Avery Coonley House
|Location||300 Scottswood Road and 281 Bloomingbank Road, Riverside, Illinois|
|Architect||Frank Lloyd Wright|
|Architectural style||Prairie School|
|NRHP Reference #||70000243|
|Added to NRHP||December 30, 1970|
|Designated NHL||December 30, 1970|
The Avery Coonley House, also known as the Coonley House or Coonley Estate was designed by architect Frank Lloyd Wright. Constructed 1908-12, this is a residential estate of several buildings built on the banks of the Des Plaines River in Riverside, Illinois, a suburb of Chicago. It is itself a National Historic Landmark and is included in another National Historic Landmark, the Riverside Historic District.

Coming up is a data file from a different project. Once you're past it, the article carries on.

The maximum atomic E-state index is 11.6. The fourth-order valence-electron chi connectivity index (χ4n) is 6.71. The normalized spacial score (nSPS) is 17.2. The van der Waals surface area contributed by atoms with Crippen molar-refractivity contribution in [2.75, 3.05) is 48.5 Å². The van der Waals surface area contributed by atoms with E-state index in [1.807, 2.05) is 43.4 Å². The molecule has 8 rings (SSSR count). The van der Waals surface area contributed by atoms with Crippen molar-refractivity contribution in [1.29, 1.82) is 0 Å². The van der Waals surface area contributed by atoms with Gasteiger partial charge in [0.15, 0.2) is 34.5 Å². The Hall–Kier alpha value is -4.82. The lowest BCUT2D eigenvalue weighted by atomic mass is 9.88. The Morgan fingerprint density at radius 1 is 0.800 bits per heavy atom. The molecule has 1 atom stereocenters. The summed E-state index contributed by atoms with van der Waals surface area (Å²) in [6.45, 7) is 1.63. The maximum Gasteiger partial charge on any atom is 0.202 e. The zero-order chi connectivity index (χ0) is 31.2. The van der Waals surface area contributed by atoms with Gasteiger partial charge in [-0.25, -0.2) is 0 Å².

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The Avery Coonley House (built 1908–12) in Riverside, Illinois, is located on a unique small peninsula surrounded by the Des Plaines River. Of the few estates that Frank Lloyd Wright developed, it is one of his largest and most elaborate prairie school-homes ever built. It is one of just three multi-building prairie complexes built by the famed architect. The other two are the Dana-Thomas House and the Darwin D. Martin complexes. The Coonley house is also the first example in Wright's work of a zoned plan. The raised second floor includes three zones: The public area (living room and dining room), the bedroom wing (with its pendant guest wing) and finally the kitchen and servants areas. The original residence was over-9000-square-feet and built on a ten-acre parcel. The entrance halls, playroom and sewing room are on the ground floor. An entire complex of interrelated buildings with extensive raised and sunken gardens was designed by landscape architect Jens Jensen. The main structure of the Avery Coonley Estate is the public-living room wing, located on Bloomingbank Road and behind that facing Scottswood Road is the bedroom wing of the mansion. The complex also includes a separate stable-coach house and gardener's cottage (1911). Along with the Robie House, the Coonley Estate represents the maturation of Wright's Prairie Style, typified by wide overhanging eaves, bands of art glass casement windows, free-flowing interior spaces and the harmonious blending of site and structure.